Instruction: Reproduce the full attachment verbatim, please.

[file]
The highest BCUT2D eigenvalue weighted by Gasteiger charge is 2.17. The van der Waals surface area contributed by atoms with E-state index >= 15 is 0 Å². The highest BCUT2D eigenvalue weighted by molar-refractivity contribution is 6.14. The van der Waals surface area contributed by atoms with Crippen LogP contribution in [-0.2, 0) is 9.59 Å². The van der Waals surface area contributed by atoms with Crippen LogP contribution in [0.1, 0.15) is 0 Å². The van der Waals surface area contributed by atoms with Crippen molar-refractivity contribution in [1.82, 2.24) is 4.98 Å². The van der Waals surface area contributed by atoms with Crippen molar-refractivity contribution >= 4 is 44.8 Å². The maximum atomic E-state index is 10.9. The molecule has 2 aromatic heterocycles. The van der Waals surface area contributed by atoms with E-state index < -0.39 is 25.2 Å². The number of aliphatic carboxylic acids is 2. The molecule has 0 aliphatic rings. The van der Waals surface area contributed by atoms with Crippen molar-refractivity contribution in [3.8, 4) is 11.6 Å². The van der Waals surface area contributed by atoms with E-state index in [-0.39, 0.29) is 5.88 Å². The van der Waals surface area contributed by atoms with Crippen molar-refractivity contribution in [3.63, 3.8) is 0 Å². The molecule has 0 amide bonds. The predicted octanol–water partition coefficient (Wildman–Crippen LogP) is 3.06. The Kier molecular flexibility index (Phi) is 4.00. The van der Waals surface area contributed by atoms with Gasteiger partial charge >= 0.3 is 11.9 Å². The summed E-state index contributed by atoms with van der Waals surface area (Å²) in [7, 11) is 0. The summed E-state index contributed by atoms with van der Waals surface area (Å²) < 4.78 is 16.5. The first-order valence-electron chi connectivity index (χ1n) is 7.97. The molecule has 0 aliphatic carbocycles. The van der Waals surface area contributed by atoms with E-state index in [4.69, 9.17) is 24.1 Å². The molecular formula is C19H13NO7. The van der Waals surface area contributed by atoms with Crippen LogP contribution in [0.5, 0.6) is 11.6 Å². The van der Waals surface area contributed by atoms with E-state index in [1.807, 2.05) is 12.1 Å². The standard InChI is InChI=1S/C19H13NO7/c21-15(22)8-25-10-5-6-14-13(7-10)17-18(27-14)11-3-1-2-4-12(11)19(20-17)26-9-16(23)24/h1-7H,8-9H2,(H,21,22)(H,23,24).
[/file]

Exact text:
The highest BCUT2D eigenvalue weighted by Gasteiger charge is 2.17. The van der Waals surface area contributed by atoms with E-state index >= 15 is 0 Å². The highest BCUT2D eigenvalue weighted by molar-refractivity contribution is 6.14. The van der Waals surface area contributed by atoms with Crippen LogP contribution in [-0.2, 0) is 9.59 Å². The van der Waals surface area contributed by atoms with Crippen LogP contribution in [0.1, 0.15) is 0 Å². The van der Waals surface area contributed by atoms with Crippen molar-refractivity contribution in [1.82, 2.24) is 4.98 Å². The van der Waals surface area contributed by atoms with Crippen molar-refractivity contribution >= 4 is 44.8 Å². The maximum atomic E-state index is 10.9. The molecule has 2 aromatic heterocycles. The van der Waals surface area contributed by atoms with E-state index < -0.39 is 25.2 Å². The number of aliphatic carboxylic acids is 2. The molecule has 0 aliphatic rings. The van der Waals surface area contributed by atoms with Crippen molar-refractivity contribution in [3.8, 4) is 11.6 Å². The van der Waals surface area contributed by atoms with E-state index in [-0.39, 0.29) is 5.88 Å². The van der Waals surface area contributed by atoms with Crippen molar-refractivity contribution in [3.63, 3.8) is 0 Å². The molecule has 0 amide bonds. The predicted octanol–water partition coefficient (Wildman–Crippen LogP) is 3.06. The Kier molecular flexibility index (Phi) is 4.00. The van der Waals surface area contributed by atoms with Gasteiger partial charge >= 0.3 is 11.9 Å². The summed E-state index contributed by atoms with van der Waals surface area (Å²) in [7, 11) is 0. The summed E-state index contributed by atoms with van der Waals surface area (Å²) < 4.78 is 16.5. The first-order valence-electron chi connectivity index (χ1n) is 7.97. The molecule has 0 aliphatic carbocycles. The van der Waals surface area contributed by atoms with E-state index in [4.69, 9.17) is 24.1 Å². The molecular formula is C19H13NO7. The van der Waals surface area contributed by atoms with Crippen LogP contribution in [0.5, 0.6) is 11.6 Å². The van der Waals surface area contributed by atoms with E-state index in [1.807, 2.05) is 12.1 Å². The standard InChI is InChI=1S/C19H13NO7/c21-15(22)8-25-10-5-6-14-13(7-10)17-18(27-14)11-3-1-2-4-12(11)19(20-17)26-9-16(23)24/h1-7H,8-9H2,(H,21,22)(H,23,24).